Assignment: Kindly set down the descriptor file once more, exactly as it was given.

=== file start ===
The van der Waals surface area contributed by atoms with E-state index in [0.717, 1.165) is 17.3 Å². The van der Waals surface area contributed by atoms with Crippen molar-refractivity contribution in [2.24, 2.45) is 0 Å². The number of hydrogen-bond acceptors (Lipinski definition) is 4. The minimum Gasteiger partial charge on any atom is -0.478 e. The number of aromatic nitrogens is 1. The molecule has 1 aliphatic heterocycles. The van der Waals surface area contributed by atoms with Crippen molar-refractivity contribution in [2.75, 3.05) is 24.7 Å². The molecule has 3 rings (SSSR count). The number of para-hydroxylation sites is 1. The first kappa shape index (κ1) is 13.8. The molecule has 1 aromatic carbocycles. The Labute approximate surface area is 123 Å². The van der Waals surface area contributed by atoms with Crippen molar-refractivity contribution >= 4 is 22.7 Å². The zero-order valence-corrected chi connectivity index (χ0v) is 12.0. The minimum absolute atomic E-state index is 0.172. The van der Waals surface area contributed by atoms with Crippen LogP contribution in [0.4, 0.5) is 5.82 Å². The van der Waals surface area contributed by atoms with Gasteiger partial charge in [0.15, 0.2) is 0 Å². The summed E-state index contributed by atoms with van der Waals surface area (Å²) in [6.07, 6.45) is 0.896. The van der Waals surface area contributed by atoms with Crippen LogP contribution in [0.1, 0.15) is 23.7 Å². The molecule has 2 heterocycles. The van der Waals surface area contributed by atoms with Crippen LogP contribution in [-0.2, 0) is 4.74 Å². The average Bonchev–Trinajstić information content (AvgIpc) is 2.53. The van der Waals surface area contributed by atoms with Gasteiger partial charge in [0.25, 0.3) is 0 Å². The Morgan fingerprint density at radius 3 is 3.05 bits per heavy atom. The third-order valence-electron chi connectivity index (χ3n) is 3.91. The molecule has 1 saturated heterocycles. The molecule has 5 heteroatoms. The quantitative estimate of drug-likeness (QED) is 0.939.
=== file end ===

The van der Waals surface area contributed by atoms with E-state index in [0.717, 1.165) is 17.3 Å². The van der Waals surface area contributed by atoms with Crippen molar-refractivity contribution in [2.24, 2.45) is 0 Å². The number of hydrogen-bond acceptors (Lipinski definition) is 4. The minimum Gasteiger partial charge on any atom is -0.478 e. The number of aromatic nitrogens is 1. The molecule has 1 aliphatic heterocycles. The van der Waals surface area contributed by atoms with Crippen molar-refractivity contribution in [2.75, 3.05) is 24.7 Å². The molecule has 3 rings (SSSR count). The number of para-hydroxylation sites is 1. The first kappa shape index (κ1) is 13.8. The molecule has 1 aromatic carbocycles. The Labute approximate surface area is 123 Å². The van der Waals surface area contributed by atoms with Crippen molar-refractivity contribution >= 4 is 22.7 Å². The zero-order valence-corrected chi connectivity index (χ0v) is 12.0. The minimum absolute atomic E-state index is 0.172. The van der Waals surface area contributed by atoms with Crippen LogP contribution in [0.4, 0.5) is 5.82 Å². The van der Waals surface area contributed by atoms with Gasteiger partial charge in [0.15, 0.2) is 0 Å². The summed E-state index contributed by atoms with van der Waals surface area (Å²) in [6.07, 6.45) is 0.896. The van der Waals surface area contributed by atoms with Crippen LogP contribution in [0.1, 0.15) is 23.7 Å². The molecule has 2 heterocycles. The van der Waals surface area contributed by atoms with Crippen LogP contribution in [-0.2, 0) is 4.74 Å². The average Bonchev–Trinajstić information content (AvgIpc) is 2.53. The van der Waals surface area contributed by atoms with Gasteiger partial charge in [0.25, 0.3) is 0 Å². The Morgan fingerprint density at radius 3 is 3.05 bits per heavy atom. The third-order valence-electron chi connectivity index (χ3n) is 3.91. The molecule has 1 saturated heterocycles. The molecule has 5 heteroatoms. The quantitative estimate of drug-likeness (QED) is 0.939.